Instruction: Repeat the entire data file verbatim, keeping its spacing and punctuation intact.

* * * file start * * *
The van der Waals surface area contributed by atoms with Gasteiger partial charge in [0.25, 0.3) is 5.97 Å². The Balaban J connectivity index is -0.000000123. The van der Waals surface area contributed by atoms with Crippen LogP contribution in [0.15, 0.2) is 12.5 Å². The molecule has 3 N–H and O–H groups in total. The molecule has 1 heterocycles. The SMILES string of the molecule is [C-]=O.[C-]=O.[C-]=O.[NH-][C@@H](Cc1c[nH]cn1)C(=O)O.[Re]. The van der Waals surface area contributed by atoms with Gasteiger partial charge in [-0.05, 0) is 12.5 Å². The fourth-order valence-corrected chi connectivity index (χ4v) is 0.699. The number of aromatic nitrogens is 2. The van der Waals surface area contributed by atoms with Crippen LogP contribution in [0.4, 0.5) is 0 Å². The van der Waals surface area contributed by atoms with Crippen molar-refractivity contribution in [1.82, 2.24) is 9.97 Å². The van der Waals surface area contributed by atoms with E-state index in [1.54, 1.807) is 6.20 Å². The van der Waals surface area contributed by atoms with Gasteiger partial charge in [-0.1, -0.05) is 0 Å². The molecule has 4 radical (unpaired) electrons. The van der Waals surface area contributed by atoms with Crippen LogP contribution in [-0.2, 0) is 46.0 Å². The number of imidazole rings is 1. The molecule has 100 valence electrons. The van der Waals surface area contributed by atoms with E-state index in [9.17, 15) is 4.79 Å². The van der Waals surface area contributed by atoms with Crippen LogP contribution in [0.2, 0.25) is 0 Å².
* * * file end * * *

The van der Waals surface area contributed by atoms with Gasteiger partial charge in [0.25, 0.3) is 5.97 Å². The Balaban J connectivity index is -0.000000123. The van der Waals surface area contributed by atoms with Crippen LogP contribution in [0.15, 0.2) is 12.5 Å². The molecule has 3 N–H and O–H groups in total. The molecule has 1 heterocycles. The SMILES string of the molecule is [C-]=O.[C-]=O.[C-]=O.[NH-][C@@H](Cc1c[nH]cn1)C(=O)O.[Re]. The van der Waals surface area contributed by atoms with Gasteiger partial charge in [-0.05, 0) is 12.5 Å². The fourth-order valence-corrected chi connectivity index (χ4v) is 0.699. The number of aromatic nitrogens is 2. The van der Waals surface area contributed by atoms with Crippen LogP contribution in [0.4, 0.5) is 0 Å². The van der Waals surface area contributed by atoms with Crippen molar-refractivity contribution in [1.82, 2.24) is 9.97 Å². The van der Waals surface area contributed by atoms with E-state index in [1.54, 1.807) is 6.20 Å². The van der Waals surface area contributed by atoms with Gasteiger partial charge in [-0.1, -0.05) is 0 Å². The molecule has 4 radical (unpaired) electrons. The van der Waals surface area contributed by atoms with Crippen LogP contribution in [-0.2, 0) is 46.0 Å². The number of imidazole rings is 1. The molecule has 100 valence electrons. The van der Waals surface area contributed by atoms with E-state index in [9.17, 15) is 4.79 Å². The van der Waals surface area contributed by atoms with Crippen LogP contribution in [0.2, 0.25) is 0 Å².